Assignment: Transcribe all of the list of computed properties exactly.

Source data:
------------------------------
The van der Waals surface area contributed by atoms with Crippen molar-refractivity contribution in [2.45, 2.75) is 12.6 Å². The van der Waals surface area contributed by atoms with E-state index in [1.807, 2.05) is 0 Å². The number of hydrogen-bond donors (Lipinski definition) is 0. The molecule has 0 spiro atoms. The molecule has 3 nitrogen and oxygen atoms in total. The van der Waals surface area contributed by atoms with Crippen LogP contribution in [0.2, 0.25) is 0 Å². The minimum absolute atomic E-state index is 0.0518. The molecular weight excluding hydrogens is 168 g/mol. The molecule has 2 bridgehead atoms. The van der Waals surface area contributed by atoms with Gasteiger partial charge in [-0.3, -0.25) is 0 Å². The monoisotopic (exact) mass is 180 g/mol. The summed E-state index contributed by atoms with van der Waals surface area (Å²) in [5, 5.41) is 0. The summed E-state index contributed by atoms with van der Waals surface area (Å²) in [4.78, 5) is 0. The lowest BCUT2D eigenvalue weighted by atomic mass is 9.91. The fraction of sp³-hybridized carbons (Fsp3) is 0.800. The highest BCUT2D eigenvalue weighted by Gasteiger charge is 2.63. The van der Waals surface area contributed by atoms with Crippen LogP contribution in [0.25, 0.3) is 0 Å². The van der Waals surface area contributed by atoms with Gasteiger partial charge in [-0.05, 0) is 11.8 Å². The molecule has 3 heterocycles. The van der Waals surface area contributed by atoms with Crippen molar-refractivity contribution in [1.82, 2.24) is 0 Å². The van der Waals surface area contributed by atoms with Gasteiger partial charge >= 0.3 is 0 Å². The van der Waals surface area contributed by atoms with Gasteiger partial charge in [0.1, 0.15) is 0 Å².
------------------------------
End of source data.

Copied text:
The van der Waals surface area contributed by atoms with Crippen molar-refractivity contribution in [2.45, 2.75) is 12.6 Å². The van der Waals surface area contributed by atoms with E-state index in [1.807, 2.05) is 0 Å². The number of hydrogen-bond donors (Lipinski definition) is 0. The molecule has 0 spiro atoms. The molecule has 3 nitrogen and oxygen atoms in total. The van der Waals surface area contributed by atoms with Crippen LogP contribution in [0.2, 0.25) is 0 Å². The minimum absolute atomic E-state index is 0.0518. The molecular weight excluding hydrogens is 168 g/mol. The molecule has 2 bridgehead atoms. The van der Waals surface area contributed by atoms with Gasteiger partial charge in [-0.3, -0.25) is 0 Å². The monoisotopic (exact) mass is 180 g/mol. The summed E-state index contributed by atoms with van der Waals surface area (Å²) in [5, 5.41) is 0. The summed E-state index contributed by atoms with van der Waals surface area (Å²) in [4.78, 5) is 0. The lowest BCUT2D eigenvalue weighted by atomic mass is 9.91. The fraction of sp³-hybridized carbons (Fsp3) is 0.800. The highest BCUT2D eigenvalue weighted by Gasteiger charge is 2.63. The van der Waals surface area contributed by atoms with Crippen LogP contribution in [0.25, 0.3) is 0 Å². The van der Waals surface area contributed by atoms with Gasteiger partial charge in [-0.05, 0) is 11.8 Å². The molecule has 3 heterocycles. The van der Waals surface area contributed by atoms with Crippen molar-refractivity contribution in [1.82, 2.24) is 0 Å². The van der Waals surface area contributed by atoms with Gasteiger partial charge >= 0.3 is 0 Å². The van der Waals surface area contributed by atoms with Gasteiger partial charge in [0.1, 0.15) is 0 Å².